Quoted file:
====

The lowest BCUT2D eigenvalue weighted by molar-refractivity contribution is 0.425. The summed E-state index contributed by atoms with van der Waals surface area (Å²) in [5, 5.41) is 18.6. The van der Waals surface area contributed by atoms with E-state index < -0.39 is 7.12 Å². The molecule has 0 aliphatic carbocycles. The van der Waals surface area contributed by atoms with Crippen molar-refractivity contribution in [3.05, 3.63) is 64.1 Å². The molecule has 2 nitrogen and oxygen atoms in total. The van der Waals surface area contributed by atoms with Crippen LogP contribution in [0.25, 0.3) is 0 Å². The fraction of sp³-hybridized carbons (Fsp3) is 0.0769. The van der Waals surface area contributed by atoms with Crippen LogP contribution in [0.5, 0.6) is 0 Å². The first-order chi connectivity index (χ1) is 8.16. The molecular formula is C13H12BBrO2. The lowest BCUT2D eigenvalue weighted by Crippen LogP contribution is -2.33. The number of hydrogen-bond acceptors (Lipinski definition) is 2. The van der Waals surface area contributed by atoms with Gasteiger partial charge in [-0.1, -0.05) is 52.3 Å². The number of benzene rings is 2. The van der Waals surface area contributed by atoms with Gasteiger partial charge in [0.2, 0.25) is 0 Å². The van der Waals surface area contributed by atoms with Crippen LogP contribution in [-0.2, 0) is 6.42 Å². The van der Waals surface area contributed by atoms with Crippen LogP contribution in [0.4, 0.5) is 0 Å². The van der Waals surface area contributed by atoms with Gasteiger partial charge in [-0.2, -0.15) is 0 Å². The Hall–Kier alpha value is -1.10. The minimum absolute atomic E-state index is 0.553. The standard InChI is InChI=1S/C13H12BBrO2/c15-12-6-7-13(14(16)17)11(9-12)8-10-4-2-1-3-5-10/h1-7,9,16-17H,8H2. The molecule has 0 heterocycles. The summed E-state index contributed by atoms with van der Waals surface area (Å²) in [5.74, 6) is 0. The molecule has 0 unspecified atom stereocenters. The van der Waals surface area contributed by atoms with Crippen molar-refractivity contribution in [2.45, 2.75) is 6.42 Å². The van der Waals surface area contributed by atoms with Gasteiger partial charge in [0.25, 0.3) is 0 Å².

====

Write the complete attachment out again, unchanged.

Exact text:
The lowest BCUT2D eigenvalue weighted by molar-refractivity contribution is 0.425. The summed E-state index contributed by atoms with van der Waals surface area (Å²) in [5, 5.41) is 18.6. The van der Waals surface area contributed by atoms with E-state index < -0.39 is 7.12 Å². The molecule has 0 aliphatic carbocycles. The van der Waals surface area contributed by atoms with Crippen molar-refractivity contribution in [3.05, 3.63) is 64.1 Å². The molecule has 2 nitrogen and oxygen atoms in total. The van der Waals surface area contributed by atoms with Crippen LogP contribution in [0.25, 0.3) is 0 Å². The fraction of sp³-hybridized carbons (Fsp3) is 0.0769. The van der Waals surface area contributed by atoms with Crippen LogP contribution in [0.5, 0.6) is 0 Å². The first-order chi connectivity index (χ1) is 8.16. The molecular formula is C13H12BBrO2. The lowest BCUT2D eigenvalue weighted by Crippen LogP contribution is -2.33. The number of hydrogen-bond acceptors (Lipinski definition) is 2. The van der Waals surface area contributed by atoms with Gasteiger partial charge in [-0.1, -0.05) is 52.3 Å². The number of benzene rings is 2. The van der Waals surface area contributed by atoms with Gasteiger partial charge in [0.2, 0.25) is 0 Å². The van der Waals surface area contributed by atoms with Crippen LogP contribution in [-0.2, 0) is 6.42 Å². The van der Waals surface area contributed by atoms with Crippen LogP contribution in [0.4, 0.5) is 0 Å². The van der Waals surface area contributed by atoms with Gasteiger partial charge in [-0.2, -0.15) is 0 Å². The Hall–Kier alpha value is -1.10. The minimum absolute atomic E-state index is 0.553. The standard InChI is InChI=1S/C13H12BBrO2/c15-12-6-7-13(14(16)17)11(9-12)8-10-4-2-1-3-5-10/h1-7,9,16-17H,8H2. The molecule has 0 heterocycles. The summed E-state index contributed by atoms with van der Waals surface area (Å²) in [5.74, 6) is 0. The molecule has 0 unspecified atom stereocenters. The van der Waals surface area contributed by atoms with Crippen molar-refractivity contribution in [2.45, 2.75) is 6.42 Å². The van der Waals surface area contributed by atoms with Gasteiger partial charge in [0.25, 0.3) is 0 Å².